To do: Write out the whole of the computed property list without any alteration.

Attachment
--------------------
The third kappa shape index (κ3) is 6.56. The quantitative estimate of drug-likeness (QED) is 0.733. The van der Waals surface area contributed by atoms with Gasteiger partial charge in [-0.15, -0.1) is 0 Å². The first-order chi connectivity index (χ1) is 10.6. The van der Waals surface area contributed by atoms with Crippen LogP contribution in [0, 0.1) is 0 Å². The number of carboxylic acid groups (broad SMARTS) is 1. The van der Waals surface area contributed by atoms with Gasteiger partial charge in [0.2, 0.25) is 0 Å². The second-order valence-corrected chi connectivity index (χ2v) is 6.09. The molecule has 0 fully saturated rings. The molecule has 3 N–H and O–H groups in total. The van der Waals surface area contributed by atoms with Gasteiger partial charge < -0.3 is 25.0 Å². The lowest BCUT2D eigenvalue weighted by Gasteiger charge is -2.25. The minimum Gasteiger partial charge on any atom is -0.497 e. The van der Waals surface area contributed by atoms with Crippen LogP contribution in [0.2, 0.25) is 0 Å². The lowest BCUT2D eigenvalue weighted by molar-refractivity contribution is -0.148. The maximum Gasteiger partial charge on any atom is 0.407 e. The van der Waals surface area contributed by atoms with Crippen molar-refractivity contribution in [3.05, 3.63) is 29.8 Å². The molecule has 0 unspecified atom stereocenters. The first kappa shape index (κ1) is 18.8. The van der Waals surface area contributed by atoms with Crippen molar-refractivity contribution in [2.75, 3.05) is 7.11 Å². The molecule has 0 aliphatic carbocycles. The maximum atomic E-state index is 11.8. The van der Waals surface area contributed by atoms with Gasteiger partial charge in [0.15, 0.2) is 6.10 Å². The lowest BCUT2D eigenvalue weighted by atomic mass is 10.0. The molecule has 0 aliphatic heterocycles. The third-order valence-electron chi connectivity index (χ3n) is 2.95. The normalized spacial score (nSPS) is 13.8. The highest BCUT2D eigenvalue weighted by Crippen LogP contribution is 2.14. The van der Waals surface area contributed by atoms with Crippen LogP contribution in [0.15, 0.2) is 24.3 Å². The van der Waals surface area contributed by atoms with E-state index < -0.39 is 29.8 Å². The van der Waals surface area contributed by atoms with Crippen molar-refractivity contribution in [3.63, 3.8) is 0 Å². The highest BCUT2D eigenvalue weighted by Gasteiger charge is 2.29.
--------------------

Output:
The third kappa shape index (κ3) is 6.56. The quantitative estimate of drug-likeness (QED) is 0.733. The van der Waals surface area contributed by atoms with Gasteiger partial charge in [-0.15, -0.1) is 0 Å². The first-order chi connectivity index (χ1) is 10.6. The van der Waals surface area contributed by atoms with Crippen LogP contribution in [0, 0.1) is 0 Å². The number of carboxylic acid groups (broad SMARTS) is 1. The van der Waals surface area contributed by atoms with Gasteiger partial charge in [0.2, 0.25) is 0 Å². The second-order valence-corrected chi connectivity index (χ2v) is 6.09. The molecule has 0 fully saturated rings. The molecule has 3 N–H and O–H groups in total. The van der Waals surface area contributed by atoms with Gasteiger partial charge < -0.3 is 25.0 Å². The lowest BCUT2D eigenvalue weighted by Gasteiger charge is -2.25. The minimum Gasteiger partial charge on any atom is -0.497 e. The van der Waals surface area contributed by atoms with Crippen LogP contribution in [0.2, 0.25) is 0 Å². The lowest BCUT2D eigenvalue weighted by molar-refractivity contribution is -0.148. The maximum Gasteiger partial charge on any atom is 0.407 e. The van der Waals surface area contributed by atoms with Crippen molar-refractivity contribution in [3.05, 3.63) is 29.8 Å². The molecule has 0 unspecified atom stereocenters. The first kappa shape index (κ1) is 18.8. The van der Waals surface area contributed by atoms with Crippen molar-refractivity contribution in [2.75, 3.05) is 7.11 Å². The molecule has 0 aliphatic carbocycles. The maximum atomic E-state index is 11.8. The van der Waals surface area contributed by atoms with Gasteiger partial charge in [0.15, 0.2) is 6.10 Å². The lowest BCUT2D eigenvalue weighted by atomic mass is 10.0. The molecule has 0 aliphatic heterocycles. The third-order valence-electron chi connectivity index (χ3n) is 2.95. The normalized spacial score (nSPS) is 13.8. The highest BCUT2D eigenvalue weighted by Crippen LogP contribution is 2.14. The van der Waals surface area contributed by atoms with Crippen LogP contribution in [0.15, 0.2) is 24.3 Å². The van der Waals surface area contributed by atoms with E-state index < -0.39 is 29.8 Å². The van der Waals surface area contributed by atoms with Crippen molar-refractivity contribution in [3.63, 3.8) is 0 Å². The highest BCUT2D eigenvalue weighted by Gasteiger charge is 2.29.